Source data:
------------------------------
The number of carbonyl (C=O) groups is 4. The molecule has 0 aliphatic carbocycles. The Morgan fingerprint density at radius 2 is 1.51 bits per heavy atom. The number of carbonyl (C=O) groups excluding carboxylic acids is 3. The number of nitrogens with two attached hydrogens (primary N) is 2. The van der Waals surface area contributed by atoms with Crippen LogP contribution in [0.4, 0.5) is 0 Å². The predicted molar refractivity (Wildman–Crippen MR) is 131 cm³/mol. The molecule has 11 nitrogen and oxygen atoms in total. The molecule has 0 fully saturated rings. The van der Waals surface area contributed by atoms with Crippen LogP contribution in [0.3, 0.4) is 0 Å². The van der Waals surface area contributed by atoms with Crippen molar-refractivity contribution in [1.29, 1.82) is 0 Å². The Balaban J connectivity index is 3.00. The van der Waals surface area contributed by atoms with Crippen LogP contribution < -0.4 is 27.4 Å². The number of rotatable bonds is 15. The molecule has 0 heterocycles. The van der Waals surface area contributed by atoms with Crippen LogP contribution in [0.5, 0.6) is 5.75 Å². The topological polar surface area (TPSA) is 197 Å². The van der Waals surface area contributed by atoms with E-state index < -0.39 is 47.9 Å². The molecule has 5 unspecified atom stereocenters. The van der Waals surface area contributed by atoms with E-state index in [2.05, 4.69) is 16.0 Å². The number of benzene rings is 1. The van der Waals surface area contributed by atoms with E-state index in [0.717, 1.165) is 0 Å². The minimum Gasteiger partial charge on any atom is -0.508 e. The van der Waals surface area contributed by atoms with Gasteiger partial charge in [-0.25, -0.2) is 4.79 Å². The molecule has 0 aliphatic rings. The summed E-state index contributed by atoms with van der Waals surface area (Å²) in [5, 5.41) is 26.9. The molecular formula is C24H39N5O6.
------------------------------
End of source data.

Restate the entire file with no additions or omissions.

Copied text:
The number of carbonyl (C=O) groups is 4. The molecule has 0 aliphatic carbocycles. The Morgan fingerprint density at radius 2 is 1.51 bits per heavy atom. The number of carbonyl (C=O) groups excluding carboxylic acids is 3. The number of nitrogens with two attached hydrogens (primary N) is 2. The van der Waals surface area contributed by atoms with Crippen LogP contribution in [0.4, 0.5) is 0 Å². The predicted molar refractivity (Wildman–Crippen MR) is 131 cm³/mol. The molecule has 11 nitrogen and oxygen atoms in total. The molecule has 0 fully saturated rings. The van der Waals surface area contributed by atoms with Crippen LogP contribution in [0.3, 0.4) is 0 Å². The van der Waals surface area contributed by atoms with Crippen molar-refractivity contribution in [1.29, 1.82) is 0 Å². The Balaban J connectivity index is 3.00. The van der Waals surface area contributed by atoms with Crippen LogP contribution < -0.4 is 27.4 Å². The number of rotatable bonds is 15. The molecule has 0 heterocycles. The van der Waals surface area contributed by atoms with Crippen LogP contribution in [0.5, 0.6) is 5.75 Å². The topological polar surface area (TPSA) is 197 Å². The van der Waals surface area contributed by atoms with E-state index < -0.39 is 47.9 Å². The molecule has 5 unspecified atom stereocenters. The van der Waals surface area contributed by atoms with E-state index in [2.05, 4.69) is 16.0 Å². The number of benzene rings is 1. The van der Waals surface area contributed by atoms with E-state index in [0.717, 1.165) is 0 Å². The minimum Gasteiger partial charge on any atom is -0.508 e. The van der Waals surface area contributed by atoms with Gasteiger partial charge in [-0.25, -0.2) is 4.79 Å². The molecule has 0 aliphatic rings. The summed E-state index contributed by atoms with van der Waals surface area (Å²) in [5, 5.41) is 26.9. The molecular formula is C24H39N5O6.